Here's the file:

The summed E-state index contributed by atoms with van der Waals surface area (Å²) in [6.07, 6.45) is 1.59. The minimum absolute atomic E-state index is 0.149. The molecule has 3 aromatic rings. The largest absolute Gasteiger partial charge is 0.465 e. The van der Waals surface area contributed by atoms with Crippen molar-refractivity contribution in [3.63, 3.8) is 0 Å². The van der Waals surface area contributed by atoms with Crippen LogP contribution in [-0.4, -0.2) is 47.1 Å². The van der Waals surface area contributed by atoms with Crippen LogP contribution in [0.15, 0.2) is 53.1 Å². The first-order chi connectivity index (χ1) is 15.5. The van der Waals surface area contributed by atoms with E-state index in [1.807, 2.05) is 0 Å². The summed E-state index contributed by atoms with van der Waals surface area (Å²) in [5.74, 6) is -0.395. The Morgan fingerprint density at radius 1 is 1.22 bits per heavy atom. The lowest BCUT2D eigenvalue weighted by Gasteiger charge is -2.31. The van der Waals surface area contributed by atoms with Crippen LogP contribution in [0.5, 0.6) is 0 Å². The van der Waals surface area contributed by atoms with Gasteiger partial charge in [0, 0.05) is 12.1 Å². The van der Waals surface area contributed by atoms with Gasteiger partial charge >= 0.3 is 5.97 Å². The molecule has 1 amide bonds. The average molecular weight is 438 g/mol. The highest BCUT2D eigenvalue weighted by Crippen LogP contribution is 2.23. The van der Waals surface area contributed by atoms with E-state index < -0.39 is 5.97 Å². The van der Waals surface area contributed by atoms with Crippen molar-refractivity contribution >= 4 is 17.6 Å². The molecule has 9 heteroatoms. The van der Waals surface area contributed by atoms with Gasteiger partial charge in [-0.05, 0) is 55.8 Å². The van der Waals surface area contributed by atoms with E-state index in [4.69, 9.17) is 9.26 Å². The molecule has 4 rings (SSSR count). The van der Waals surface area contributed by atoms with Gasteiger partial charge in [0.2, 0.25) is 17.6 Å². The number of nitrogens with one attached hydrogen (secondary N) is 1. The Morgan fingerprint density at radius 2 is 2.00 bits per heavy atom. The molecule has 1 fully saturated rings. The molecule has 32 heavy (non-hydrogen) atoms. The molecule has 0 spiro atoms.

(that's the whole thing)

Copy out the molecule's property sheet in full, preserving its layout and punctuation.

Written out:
The summed E-state index contributed by atoms with van der Waals surface area (Å²) in [6.07, 6.45) is 1.59. The minimum absolute atomic E-state index is 0.149. The molecule has 3 aromatic rings. The largest absolute Gasteiger partial charge is 0.465 e. The van der Waals surface area contributed by atoms with Crippen molar-refractivity contribution in [3.63, 3.8) is 0 Å². The van der Waals surface area contributed by atoms with Crippen LogP contribution in [-0.4, -0.2) is 47.1 Å². The van der Waals surface area contributed by atoms with Crippen LogP contribution in [0.15, 0.2) is 53.1 Å². The first-order chi connectivity index (χ1) is 15.5. The van der Waals surface area contributed by atoms with E-state index in [1.807, 2.05) is 0 Å². The summed E-state index contributed by atoms with van der Waals surface area (Å²) in [5.74, 6) is -0.395. The Morgan fingerprint density at radius 1 is 1.22 bits per heavy atom. The lowest BCUT2D eigenvalue weighted by Gasteiger charge is -2.31. The van der Waals surface area contributed by atoms with Crippen LogP contribution in [0.5, 0.6) is 0 Å². The van der Waals surface area contributed by atoms with Gasteiger partial charge in [0, 0.05) is 12.1 Å². The van der Waals surface area contributed by atoms with Gasteiger partial charge >= 0.3 is 5.97 Å². The molecule has 1 amide bonds. The average molecular weight is 438 g/mol. The highest BCUT2D eigenvalue weighted by Crippen LogP contribution is 2.23. The van der Waals surface area contributed by atoms with E-state index < -0.39 is 5.97 Å². The van der Waals surface area contributed by atoms with Crippen molar-refractivity contribution >= 4 is 17.6 Å². The molecule has 9 heteroatoms. The van der Waals surface area contributed by atoms with Gasteiger partial charge in [-0.05, 0) is 55.8 Å². The van der Waals surface area contributed by atoms with E-state index in [4.69, 9.17) is 9.26 Å². The molecule has 4 rings (SSSR count). The van der Waals surface area contributed by atoms with Gasteiger partial charge in [0.2, 0.25) is 17.6 Å². The number of nitrogens with one attached hydrogen (secondary N) is 1. The Morgan fingerprint density at radius 2 is 2.00 bits per heavy atom. The molecule has 1 fully saturated rings. The molecule has 32 heavy (non-hydrogen) atoms. The molecule has 0 spiro atoms.